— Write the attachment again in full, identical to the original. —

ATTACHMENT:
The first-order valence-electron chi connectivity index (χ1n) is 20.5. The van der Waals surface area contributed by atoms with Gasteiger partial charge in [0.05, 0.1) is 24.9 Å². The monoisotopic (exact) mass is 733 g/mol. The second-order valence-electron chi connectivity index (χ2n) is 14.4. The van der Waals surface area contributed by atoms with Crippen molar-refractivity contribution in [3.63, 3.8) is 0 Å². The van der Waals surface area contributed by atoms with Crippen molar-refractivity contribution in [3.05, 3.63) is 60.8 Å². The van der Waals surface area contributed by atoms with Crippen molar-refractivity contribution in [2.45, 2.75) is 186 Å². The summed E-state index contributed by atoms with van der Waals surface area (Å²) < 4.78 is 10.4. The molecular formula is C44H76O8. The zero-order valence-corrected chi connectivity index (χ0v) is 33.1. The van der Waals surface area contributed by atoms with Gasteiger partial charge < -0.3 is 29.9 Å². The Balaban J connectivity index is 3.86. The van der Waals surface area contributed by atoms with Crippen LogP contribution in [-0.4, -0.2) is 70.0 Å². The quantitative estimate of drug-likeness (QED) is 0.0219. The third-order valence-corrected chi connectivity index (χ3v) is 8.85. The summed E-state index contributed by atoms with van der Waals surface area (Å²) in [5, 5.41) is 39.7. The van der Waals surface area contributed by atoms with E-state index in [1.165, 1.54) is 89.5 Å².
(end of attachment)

The first-order valence-electron chi connectivity index (χ1n) is 20.5. The van der Waals surface area contributed by atoms with Gasteiger partial charge in [0.05, 0.1) is 24.9 Å². The monoisotopic (exact) mass is 733 g/mol. The second-order valence-electron chi connectivity index (χ2n) is 14.4. The van der Waals surface area contributed by atoms with Crippen molar-refractivity contribution in [3.63, 3.8) is 0 Å². The van der Waals surface area contributed by atoms with Crippen molar-refractivity contribution in [3.05, 3.63) is 60.8 Å². The van der Waals surface area contributed by atoms with Crippen molar-refractivity contribution in [2.45, 2.75) is 186 Å². The summed E-state index contributed by atoms with van der Waals surface area (Å²) < 4.78 is 10.4. The molecular formula is C44H76O8. The zero-order valence-corrected chi connectivity index (χ0v) is 33.1. The van der Waals surface area contributed by atoms with Gasteiger partial charge < -0.3 is 29.9 Å². The Balaban J connectivity index is 3.86. The van der Waals surface area contributed by atoms with Crippen LogP contribution in [-0.4, -0.2) is 70.0 Å². The quantitative estimate of drug-likeness (QED) is 0.0219. The third-order valence-corrected chi connectivity index (χ3v) is 8.85. The summed E-state index contributed by atoms with van der Waals surface area (Å²) in [5, 5.41) is 39.7. The van der Waals surface area contributed by atoms with E-state index in [1.165, 1.54) is 89.5 Å².